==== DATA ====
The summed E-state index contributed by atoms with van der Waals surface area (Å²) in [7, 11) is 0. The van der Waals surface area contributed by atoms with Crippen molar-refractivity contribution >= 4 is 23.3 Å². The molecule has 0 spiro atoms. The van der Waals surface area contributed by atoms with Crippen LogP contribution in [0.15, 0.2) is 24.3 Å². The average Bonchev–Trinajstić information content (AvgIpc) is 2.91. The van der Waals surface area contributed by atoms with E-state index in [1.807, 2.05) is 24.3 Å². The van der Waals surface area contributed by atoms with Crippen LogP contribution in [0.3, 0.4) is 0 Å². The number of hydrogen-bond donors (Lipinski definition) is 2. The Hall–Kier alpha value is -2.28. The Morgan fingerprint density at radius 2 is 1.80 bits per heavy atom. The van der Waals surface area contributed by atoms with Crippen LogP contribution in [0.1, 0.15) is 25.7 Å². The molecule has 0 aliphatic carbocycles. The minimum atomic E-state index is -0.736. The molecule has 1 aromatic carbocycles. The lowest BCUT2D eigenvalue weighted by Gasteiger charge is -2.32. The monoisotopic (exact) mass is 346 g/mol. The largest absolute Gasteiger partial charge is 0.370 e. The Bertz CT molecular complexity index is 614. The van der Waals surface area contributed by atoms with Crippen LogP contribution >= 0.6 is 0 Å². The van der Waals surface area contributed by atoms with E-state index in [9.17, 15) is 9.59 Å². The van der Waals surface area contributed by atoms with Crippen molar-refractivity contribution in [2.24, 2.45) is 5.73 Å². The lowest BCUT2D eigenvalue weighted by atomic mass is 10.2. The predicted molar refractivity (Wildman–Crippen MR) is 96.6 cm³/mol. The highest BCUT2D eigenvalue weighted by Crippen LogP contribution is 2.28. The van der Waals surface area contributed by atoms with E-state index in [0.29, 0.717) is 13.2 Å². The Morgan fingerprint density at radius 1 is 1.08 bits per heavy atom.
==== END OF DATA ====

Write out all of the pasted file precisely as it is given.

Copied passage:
The summed E-state index contributed by atoms with van der Waals surface area (Å²) in [7, 11) is 0. The van der Waals surface area contributed by atoms with Crippen molar-refractivity contribution >= 4 is 23.3 Å². The molecule has 0 spiro atoms. The van der Waals surface area contributed by atoms with Crippen LogP contribution in [0.15, 0.2) is 24.3 Å². The average Bonchev–Trinajstić information content (AvgIpc) is 2.91. The van der Waals surface area contributed by atoms with E-state index in [1.807, 2.05) is 24.3 Å². The van der Waals surface area contributed by atoms with Crippen LogP contribution in [0.3, 0.4) is 0 Å². The number of hydrogen-bond donors (Lipinski definition) is 2. The Hall–Kier alpha value is -2.28. The Morgan fingerprint density at radius 2 is 1.80 bits per heavy atom. The van der Waals surface area contributed by atoms with Crippen LogP contribution in [0.1, 0.15) is 25.7 Å². The molecule has 0 aliphatic carbocycles. The minimum atomic E-state index is -0.736. The molecule has 1 aromatic carbocycles. The lowest BCUT2D eigenvalue weighted by Gasteiger charge is -2.32. The monoisotopic (exact) mass is 346 g/mol. The largest absolute Gasteiger partial charge is 0.370 e. The Bertz CT molecular complexity index is 614. The van der Waals surface area contributed by atoms with Crippen LogP contribution >= 0.6 is 0 Å². The van der Waals surface area contributed by atoms with E-state index in [9.17, 15) is 9.59 Å². The van der Waals surface area contributed by atoms with Crippen molar-refractivity contribution in [2.24, 2.45) is 5.73 Å². The lowest BCUT2D eigenvalue weighted by atomic mass is 10.2. The predicted molar refractivity (Wildman–Crippen MR) is 96.6 cm³/mol. The highest BCUT2D eigenvalue weighted by Crippen LogP contribution is 2.28. The van der Waals surface area contributed by atoms with E-state index in [0.29, 0.717) is 13.2 Å². The Morgan fingerprint density at radius 1 is 1.08 bits per heavy atom.